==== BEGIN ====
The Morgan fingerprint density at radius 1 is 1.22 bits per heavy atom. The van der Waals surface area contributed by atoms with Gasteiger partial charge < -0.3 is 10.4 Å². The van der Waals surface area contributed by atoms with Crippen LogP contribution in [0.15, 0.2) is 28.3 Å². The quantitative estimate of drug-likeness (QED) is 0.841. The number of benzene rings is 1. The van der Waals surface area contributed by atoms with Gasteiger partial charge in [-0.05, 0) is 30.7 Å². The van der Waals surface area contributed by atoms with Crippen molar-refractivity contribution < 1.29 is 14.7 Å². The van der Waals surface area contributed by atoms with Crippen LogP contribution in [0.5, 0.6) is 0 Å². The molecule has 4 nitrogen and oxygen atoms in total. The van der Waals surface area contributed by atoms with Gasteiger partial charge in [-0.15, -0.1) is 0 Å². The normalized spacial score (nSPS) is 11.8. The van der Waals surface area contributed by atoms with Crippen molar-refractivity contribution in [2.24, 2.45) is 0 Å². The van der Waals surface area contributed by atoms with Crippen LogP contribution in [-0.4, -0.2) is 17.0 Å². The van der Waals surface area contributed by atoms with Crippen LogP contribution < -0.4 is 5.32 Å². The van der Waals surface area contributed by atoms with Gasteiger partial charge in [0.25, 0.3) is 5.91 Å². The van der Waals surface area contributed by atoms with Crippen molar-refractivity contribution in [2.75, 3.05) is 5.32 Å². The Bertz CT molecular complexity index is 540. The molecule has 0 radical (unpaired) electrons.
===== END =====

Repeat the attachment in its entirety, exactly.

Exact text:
The Morgan fingerprint density at radius 1 is 1.22 bits per heavy atom. The van der Waals surface area contributed by atoms with Gasteiger partial charge < -0.3 is 10.4 Å². The van der Waals surface area contributed by atoms with Crippen LogP contribution in [0.15, 0.2) is 28.3 Å². The quantitative estimate of drug-likeness (QED) is 0.841. The number of benzene rings is 1. The van der Waals surface area contributed by atoms with Gasteiger partial charge in [-0.05, 0) is 30.7 Å². The van der Waals surface area contributed by atoms with Crippen molar-refractivity contribution < 1.29 is 14.7 Å². The van der Waals surface area contributed by atoms with Crippen LogP contribution in [0.5, 0.6) is 0 Å². The molecule has 4 nitrogen and oxygen atoms in total. The van der Waals surface area contributed by atoms with Gasteiger partial charge in [-0.15, -0.1) is 0 Å². The normalized spacial score (nSPS) is 11.8. The van der Waals surface area contributed by atoms with Crippen molar-refractivity contribution in [2.24, 2.45) is 0 Å². The van der Waals surface area contributed by atoms with Crippen LogP contribution in [-0.4, -0.2) is 17.0 Å². The van der Waals surface area contributed by atoms with Crippen LogP contribution < -0.4 is 5.32 Å². The van der Waals surface area contributed by atoms with Gasteiger partial charge in [0.25, 0.3) is 5.91 Å². The van der Waals surface area contributed by atoms with Crippen molar-refractivity contribution in [2.75, 3.05) is 5.32 Å². The Bertz CT molecular complexity index is 540. The molecule has 0 radical (unpaired) electrons.